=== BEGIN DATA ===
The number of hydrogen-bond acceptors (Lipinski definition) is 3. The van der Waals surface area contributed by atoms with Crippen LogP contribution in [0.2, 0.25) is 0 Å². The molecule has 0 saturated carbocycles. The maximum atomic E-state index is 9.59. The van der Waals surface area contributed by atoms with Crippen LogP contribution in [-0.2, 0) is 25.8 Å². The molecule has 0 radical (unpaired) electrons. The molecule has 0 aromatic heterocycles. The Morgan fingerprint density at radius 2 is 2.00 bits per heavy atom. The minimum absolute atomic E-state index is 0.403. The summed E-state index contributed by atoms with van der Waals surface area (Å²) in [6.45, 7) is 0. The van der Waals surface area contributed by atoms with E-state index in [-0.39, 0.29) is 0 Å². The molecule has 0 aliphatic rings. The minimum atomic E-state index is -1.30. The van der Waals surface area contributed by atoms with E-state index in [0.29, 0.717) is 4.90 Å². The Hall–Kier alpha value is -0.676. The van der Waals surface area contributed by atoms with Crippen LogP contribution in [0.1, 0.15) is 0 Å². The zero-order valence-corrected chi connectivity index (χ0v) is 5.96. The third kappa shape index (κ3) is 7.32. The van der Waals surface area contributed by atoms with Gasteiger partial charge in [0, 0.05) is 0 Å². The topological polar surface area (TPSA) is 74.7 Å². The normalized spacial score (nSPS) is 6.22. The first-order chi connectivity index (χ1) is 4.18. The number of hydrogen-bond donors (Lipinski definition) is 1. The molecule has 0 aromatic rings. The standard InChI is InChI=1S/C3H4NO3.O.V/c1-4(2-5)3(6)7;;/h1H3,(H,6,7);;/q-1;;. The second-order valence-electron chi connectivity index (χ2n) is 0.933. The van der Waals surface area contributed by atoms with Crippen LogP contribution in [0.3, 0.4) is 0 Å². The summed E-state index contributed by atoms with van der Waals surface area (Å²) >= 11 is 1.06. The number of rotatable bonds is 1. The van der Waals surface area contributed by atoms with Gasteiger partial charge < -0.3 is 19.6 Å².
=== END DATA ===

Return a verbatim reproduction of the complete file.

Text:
The number of hydrogen-bond acceptors (Lipinski definition) is 3. The van der Waals surface area contributed by atoms with Crippen LogP contribution in [0.2, 0.25) is 0 Å². The molecule has 0 saturated carbocycles. The maximum atomic E-state index is 9.59. The van der Waals surface area contributed by atoms with Crippen LogP contribution in [-0.2, 0) is 25.8 Å². The molecule has 0 radical (unpaired) electrons. The molecule has 0 aromatic heterocycles. The Morgan fingerprint density at radius 2 is 2.00 bits per heavy atom. The minimum absolute atomic E-state index is 0.403. The summed E-state index contributed by atoms with van der Waals surface area (Å²) in [6.45, 7) is 0. The van der Waals surface area contributed by atoms with E-state index in [-0.39, 0.29) is 0 Å². The molecule has 0 aliphatic rings. The minimum atomic E-state index is -1.30. The van der Waals surface area contributed by atoms with E-state index in [0.29, 0.717) is 4.90 Å². The Hall–Kier alpha value is -0.676. The van der Waals surface area contributed by atoms with Crippen LogP contribution in [0.1, 0.15) is 0 Å². The zero-order valence-corrected chi connectivity index (χ0v) is 5.96. The third kappa shape index (κ3) is 7.32. The van der Waals surface area contributed by atoms with Gasteiger partial charge in [0, 0.05) is 0 Å². The topological polar surface area (TPSA) is 74.7 Å². The normalized spacial score (nSPS) is 6.22. The first-order chi connectivity index (χ1) is 4.18. The number of hydrogen-bond donors (Lipinski definition) is 1. The molecule has 0 aromatic rings. The standard InChI is InChI=1S/C3H4NO3.O.V/c1-4(2-5)3(6)7;;/h1H3,(H,6,7);;/q-1;;. The second-order valence-electron chi connectivity index (χ2n) is 0.933. The van der Waals surface area contributed by atoms with Crippen LogP contribution in [0.3, 0.4) is 0 Å². The summed E-state index contributed by atoms with van der Waals surface area (Å²) >= 11 is 1.06. The number of rotatable bonds is 1. The van der Waals surface area contributed by atoms with Gasteiger partial charge < -0.3 is 19.6 Å².